• Worm castings are a powerful fertiliser that contains mycelium, which can break down organic matter.
  • Black sand is a great aerator and provides ample drainage for the soil.
  • Orchid bark performs the same role as black sand but provides larger breakages in the soil for oxygen distribution.

Pour in your substrate mix.

Spread it across your terrarium, ensuring there is enough substrate in areas where you want to place plants.

Gently pat down your soil without compressing it too much. You’re looking for a firm but bouncy surface.

Finally, give your substrate a light spray with water to ensure malleability.

  • Pro tip: for greater visibility and an increased surface area, try ‘sloping’ your substrate up to the rear of the glassware.

5.        Arrange your hardscape pieces

Dragon stone for use in terrariums

Take your hardscape elements (dragon stone) and gently wedge them into the soil.

Use your hands or a paintbrush to tuck the substrate up against the side of the dragon stone, ensure its stability.

  • Pro tip: You can use your hardscape elements to create a scene. Try arranging them to depict a mountain or cliffside. You can take smaller dragon stone pieces and arrange them into an ‘n’ shape to create a cave entrance.

6.        Planting

Planting inside a terrarium

Now it’s time for the fun part!

Using your finger or a tool, create small holes where you want your plants to go.

Pop the plants out of their pots and carefully remove as much potting soil as possible.

Using your fingers or a pair of tweezers, grip the base of the plant and feed it into the hole.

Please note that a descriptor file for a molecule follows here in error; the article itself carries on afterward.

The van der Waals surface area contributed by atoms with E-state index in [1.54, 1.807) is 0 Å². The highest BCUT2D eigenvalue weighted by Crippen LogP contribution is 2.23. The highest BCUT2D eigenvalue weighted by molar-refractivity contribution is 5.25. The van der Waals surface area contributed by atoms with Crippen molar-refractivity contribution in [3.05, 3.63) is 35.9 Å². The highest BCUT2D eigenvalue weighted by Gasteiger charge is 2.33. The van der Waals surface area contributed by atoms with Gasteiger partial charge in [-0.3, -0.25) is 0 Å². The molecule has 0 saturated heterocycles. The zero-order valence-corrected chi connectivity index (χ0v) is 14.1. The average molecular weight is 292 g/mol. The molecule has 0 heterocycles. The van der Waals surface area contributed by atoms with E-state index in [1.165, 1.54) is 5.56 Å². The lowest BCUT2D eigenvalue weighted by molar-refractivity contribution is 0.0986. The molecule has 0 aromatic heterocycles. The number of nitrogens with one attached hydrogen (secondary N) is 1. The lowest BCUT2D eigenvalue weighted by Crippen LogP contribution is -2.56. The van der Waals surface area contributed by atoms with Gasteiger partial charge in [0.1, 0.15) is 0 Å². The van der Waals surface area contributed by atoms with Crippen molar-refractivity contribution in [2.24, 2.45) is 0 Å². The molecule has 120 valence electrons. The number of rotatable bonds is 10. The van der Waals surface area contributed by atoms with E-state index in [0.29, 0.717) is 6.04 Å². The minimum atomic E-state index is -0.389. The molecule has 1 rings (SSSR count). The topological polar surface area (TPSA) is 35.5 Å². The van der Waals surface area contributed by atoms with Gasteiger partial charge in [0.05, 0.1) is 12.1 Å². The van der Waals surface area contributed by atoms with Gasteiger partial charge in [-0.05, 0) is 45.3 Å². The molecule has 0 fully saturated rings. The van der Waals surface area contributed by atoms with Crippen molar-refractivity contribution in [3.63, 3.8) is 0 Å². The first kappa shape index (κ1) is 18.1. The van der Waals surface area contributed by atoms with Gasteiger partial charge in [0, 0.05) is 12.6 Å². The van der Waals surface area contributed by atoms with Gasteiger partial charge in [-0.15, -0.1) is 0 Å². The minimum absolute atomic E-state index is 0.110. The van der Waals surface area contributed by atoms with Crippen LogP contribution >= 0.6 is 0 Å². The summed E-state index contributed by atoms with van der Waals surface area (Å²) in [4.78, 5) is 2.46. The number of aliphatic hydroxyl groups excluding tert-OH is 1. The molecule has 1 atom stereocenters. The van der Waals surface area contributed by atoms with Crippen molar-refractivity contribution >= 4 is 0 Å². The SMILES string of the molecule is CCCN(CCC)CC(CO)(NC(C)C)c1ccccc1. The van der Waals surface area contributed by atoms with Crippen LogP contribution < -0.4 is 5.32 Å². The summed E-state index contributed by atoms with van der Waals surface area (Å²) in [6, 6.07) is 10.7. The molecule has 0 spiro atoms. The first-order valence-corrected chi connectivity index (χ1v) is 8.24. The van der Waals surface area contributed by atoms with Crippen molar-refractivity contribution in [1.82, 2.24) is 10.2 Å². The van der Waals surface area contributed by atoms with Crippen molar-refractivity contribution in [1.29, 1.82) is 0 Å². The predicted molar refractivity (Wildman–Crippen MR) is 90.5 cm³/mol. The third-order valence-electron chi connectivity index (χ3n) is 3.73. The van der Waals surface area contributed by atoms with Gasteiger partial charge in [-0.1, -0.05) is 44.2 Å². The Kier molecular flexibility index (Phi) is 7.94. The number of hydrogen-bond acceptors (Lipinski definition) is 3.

Use a paintbrush to tuck and press in the soil around the base of the plant.

Repeat as necessary!

Remember, certain plants can be split down into multiple parts – you can spread them around your terrarium.

  • Pro tip: Certain plants, such as Fittonia, can be rootlessly propagated. Take a cutting just above a node (where the leaves split from the stem) and pop the stem in between some moss or into the soil. You’ll get much more from your plant this way.

7.        Place in your moss

Live moss inside a tropical closed terrarium

Break your moss down into chunks to spread around your terrarium.

Moss is quite forgiving, so you should be able to split the moss down into smaller pieces without damaging it.

Moss takes nutrients in through its leaves, so you can also trim off the brown/yellow rhizoids.

Moss can be ‘nestled’ into the soil areas, rather than needing to be planted.

You can also place little bits of moss atop your hardscape to achieve a richer, more complex aesthetic.

  • Pro tip: When using cushion moss, try to ‘ball’ the moss by pinching the edges under the centre of the moss. Keep it together using tweezers and place into your terrarium. This creates a lovely, plump and natural look.

8.        Finishing touches

Adding finishing touches to a terrarium

Now that your terrarium is complete, you can place any finishing touches onto the surface, such as LECA balls or cuttings that you have spare.

When you’re finished, spray your terrarium thoroughly with a mister.

You need even coverage of water, and the top level of soil should look moist.

But, if you’re unsure, it’s always better to err on the side of less water. Overwatering is one of the most common terrarium-making mistakes.

Completed closed terrarium

2 | Conclusion

And that’s it! Not too complicated, huh?

For further reading, make sure to check out our terrarium care guide.

And for a design ideas and terrarium FAQs – have a read of our beginner's guide to terrariums